where they must learn something new.
We chose a virtual reality game (World
of Warcraft) because it contains many
quests that will test a team’s ability to
coordinate. Very few on the teams have
ever played this game before. Hence
most teams are rank beginners who
know nothing about the game. They
cannot move their players until they
develop touch sensitivity with the left-hand movement keys. They cannot immediately fathom the game’s undocumented complex structure or strategies
for completing quests. In such a situation, you would expect them to ask for
help from the coaches standing by or
from their peers who may know more
thing that seems so easily accessible.
In other words, access to these ad-
vanced technologies, whether for skill
development or knowledge accumula-
tion, is not a surefire path of learning.
Overwhelm, frustration, and anxiety
not only cause us stress, but they also
close us down to learning. Then we fall
into a no-possibility mood, in which we
see no chance of ever learning enough
to achieve our objectives. Often, we feel
like running away and quitting instead.
In short, there is an intimate connection between moods and learning.
Certain moods support our learning;
others block our learning. Learning to
navigate away from learning-blocking
moods and toward learning-enhanc-ing moods is at the core of developing
learning to learn as a skill.
Learning and Learning-to-Learn
Let us distinguish between learning a
skill in a domain, such as music, sports,
architecture, or programming, and
learning to learn. Learning-to-learn is a
disposition of openness to learning in
a domain. If we are not open to learning, we will not learn.
We have found that the skill acquisition framework proposed by Stuart and
Hubert Dreyfus in 1980 is excellent for
understanding how we learn skills in
4 Their framework says that
a learner moves through six stages:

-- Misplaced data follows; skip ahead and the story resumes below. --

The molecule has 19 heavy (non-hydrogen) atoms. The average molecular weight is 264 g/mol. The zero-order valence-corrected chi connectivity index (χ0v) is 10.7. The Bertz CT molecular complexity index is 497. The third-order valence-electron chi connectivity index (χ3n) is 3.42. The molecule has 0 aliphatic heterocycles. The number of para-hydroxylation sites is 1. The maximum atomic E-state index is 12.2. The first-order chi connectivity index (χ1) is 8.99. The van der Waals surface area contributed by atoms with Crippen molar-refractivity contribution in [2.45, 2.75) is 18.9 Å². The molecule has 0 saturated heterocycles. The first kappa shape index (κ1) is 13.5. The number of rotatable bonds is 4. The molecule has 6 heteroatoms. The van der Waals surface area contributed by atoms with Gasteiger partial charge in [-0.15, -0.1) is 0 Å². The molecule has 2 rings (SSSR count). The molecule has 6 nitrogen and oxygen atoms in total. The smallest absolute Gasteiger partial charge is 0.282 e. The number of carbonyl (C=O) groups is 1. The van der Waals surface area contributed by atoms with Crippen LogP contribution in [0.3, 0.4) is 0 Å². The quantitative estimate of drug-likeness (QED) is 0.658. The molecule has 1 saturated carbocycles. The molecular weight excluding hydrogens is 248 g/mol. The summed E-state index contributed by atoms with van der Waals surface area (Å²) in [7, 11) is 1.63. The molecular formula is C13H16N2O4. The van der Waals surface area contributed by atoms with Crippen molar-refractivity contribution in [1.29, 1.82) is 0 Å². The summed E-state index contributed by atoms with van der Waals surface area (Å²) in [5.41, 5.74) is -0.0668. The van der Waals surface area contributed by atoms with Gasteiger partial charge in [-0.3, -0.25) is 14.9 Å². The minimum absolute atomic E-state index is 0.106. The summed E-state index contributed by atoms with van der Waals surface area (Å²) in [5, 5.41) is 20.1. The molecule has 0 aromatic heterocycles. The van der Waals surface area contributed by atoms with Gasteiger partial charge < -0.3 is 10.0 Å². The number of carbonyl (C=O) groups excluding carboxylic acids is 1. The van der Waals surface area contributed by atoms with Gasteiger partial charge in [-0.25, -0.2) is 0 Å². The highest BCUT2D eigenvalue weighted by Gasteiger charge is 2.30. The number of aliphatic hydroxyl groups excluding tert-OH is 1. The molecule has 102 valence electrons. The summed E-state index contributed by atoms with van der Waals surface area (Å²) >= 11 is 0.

beginner, advanced beginner, competent, proficient, expert, and master
(see Table 1.) A person’s progress takes
time, practice, and experience. The
person moves from hesitant rule-based
behaviors as a beginner to fully embodied, confident, intuitive, and game-changing behaviors as a master. Hubert Dreyfus gives descriptions of these
levels in his book On the Internet.
beginner, for example, does not know
the domain and must rely on others to
teach the basic rules and correct mistakes. A competent person knows how
to do all the basic standard practices of
the domain and does not need supervision to avoid common mistakes. Continued practice is necessary to guarantee progress through these levels.
But there is more to the story than
practice. In working with hundreds
of people as they sought to develop
new skills, we have seen that, in each
of these stages, people routinely fall
into unproductive moods that make
them no longer want to practice, block
them from progressing toward the next
stage, and divert them from reach-
ing their learning objectives. Despite
an initial desire to succeed, they of-
ten disengage and ultimately give up.
The key to learning to learn is to culti-
vate moods that will enable us to keep
learning, and to shift out of those that
will block learning.
Moods and Assessments
that Block Learning
We work with professionals who want
to learn how to build high-performing
teams. As part of the training, we purposely place the teams into situations